The US is still the world’s largest economy and dominant geopolitical power, but American influence – already waning – is likely to take another step back in the wake of the pandemic.
Since the early 2000s, the US has shifted its focus increasingly to local issues, at the expense of some of the global leadership it used to provide.
This trend has accelerated in recent years. Instead of promoting global, cooperative efforts to combat Covid-19, the Trump administration has often made decisions which are unilateral and, where they involve other countries, the tone has often had a harder edge than we have been used to - announcing that the US would withdraw from the World Health Organization (WHO) and preventing export of key medical supplies, and seeking to label the pandemic the “Wuhan virus.”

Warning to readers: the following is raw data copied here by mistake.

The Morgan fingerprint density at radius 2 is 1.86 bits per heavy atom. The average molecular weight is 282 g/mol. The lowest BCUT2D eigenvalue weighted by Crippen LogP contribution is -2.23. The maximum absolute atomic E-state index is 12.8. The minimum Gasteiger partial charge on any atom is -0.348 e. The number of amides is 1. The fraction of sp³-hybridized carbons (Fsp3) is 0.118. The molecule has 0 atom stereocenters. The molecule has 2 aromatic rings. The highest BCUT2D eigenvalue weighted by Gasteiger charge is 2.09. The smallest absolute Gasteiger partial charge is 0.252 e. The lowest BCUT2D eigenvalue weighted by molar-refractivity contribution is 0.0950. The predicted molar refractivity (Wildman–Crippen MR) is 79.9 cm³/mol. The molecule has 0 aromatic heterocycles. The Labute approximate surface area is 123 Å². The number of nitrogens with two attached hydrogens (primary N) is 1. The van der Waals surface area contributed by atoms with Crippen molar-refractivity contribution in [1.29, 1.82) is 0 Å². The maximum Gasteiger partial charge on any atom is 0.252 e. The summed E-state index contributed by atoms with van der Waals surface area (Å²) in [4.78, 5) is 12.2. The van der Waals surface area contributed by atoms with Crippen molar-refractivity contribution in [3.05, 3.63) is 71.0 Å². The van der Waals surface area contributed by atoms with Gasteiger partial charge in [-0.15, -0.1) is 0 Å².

These shifts in the US’s global leadership position and its eroding relations with China create a challenging economic, business, and political landscape in the Asia- Pacific region.
Australia has found it more challenging to balance its regional interests and global history. Other Asian countries, including Japan, Korea, the Philippines, and Vietnam, remain caught in the balance of US-Chinese economic competition, as well the two powers’ technological rivalry and strategic tensions in the East and South China Seas.